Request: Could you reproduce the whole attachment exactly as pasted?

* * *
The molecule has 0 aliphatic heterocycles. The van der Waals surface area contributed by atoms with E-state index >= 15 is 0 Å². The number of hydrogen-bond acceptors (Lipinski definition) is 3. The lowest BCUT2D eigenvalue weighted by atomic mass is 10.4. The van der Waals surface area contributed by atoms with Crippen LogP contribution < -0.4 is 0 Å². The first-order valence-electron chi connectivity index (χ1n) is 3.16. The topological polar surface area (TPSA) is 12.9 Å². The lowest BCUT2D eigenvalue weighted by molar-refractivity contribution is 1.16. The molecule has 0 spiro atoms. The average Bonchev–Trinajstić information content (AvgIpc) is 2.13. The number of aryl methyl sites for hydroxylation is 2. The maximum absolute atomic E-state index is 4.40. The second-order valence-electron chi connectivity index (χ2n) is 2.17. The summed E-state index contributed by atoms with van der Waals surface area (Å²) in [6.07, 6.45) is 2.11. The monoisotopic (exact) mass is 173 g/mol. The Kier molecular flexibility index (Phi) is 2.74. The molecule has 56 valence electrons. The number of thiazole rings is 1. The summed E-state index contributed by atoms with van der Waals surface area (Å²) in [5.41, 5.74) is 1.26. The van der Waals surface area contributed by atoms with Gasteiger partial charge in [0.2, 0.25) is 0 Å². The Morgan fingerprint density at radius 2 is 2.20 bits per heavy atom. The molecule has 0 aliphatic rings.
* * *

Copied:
The molecule has 0 aliphatic heterocycles. The van der Waals surface area contributed by atoms with E-state index >= 15 is 0 Å². The number of hydrogen-bond acceptors (Lipinski definition) is 3. The lowest BCUT2D eigenvalue weighted by atomic mass is 10.4. The van der Waals surface area contributed by atoms with Crippen LogP contribution < -0.4 is 0 Å². The first-order valence-electron chi connectivity index (χ1n) is 3.16. The topological polar surface area (TPSA) is 12.9 Å². The lowest BCUT2D eigenvalue weighted by molar-refractivity contribution is 1.16. The molecule has 0 spiro atoms. The average Bonchev–Trinajstić information content (AvgIpc) is 2.13. The number of aryl methyl sites for hydroxylation is 2. The maximum absolute atomic E-state index is 4.40. The second-order valence-electron chi connectivity index (χ2n) is 2.17. The summed E-state index contributed by atoms with van der Waals surface area (Å²) in [6.07, 6.45) is 2.11. The monoisotopic (exact) mass is 173 g/mol. The Kier molecular flexibility index (Phi) is 2.74. The molecule has 56 valence electrons. The number of thiazole rings is 1. The summed E-state index contributed by atoms with van der Waals surface area (Å²) in [5.41, 5.74) is 1.26. The van der Waals surface area contributed by atoms with Gasteiger partial charge in [0.2, 0.25) is 0 Å². The Morgan fingerprint density at radius 2 is 2.20 bits per heavy atom. The molecule has 0 aliphatic rings.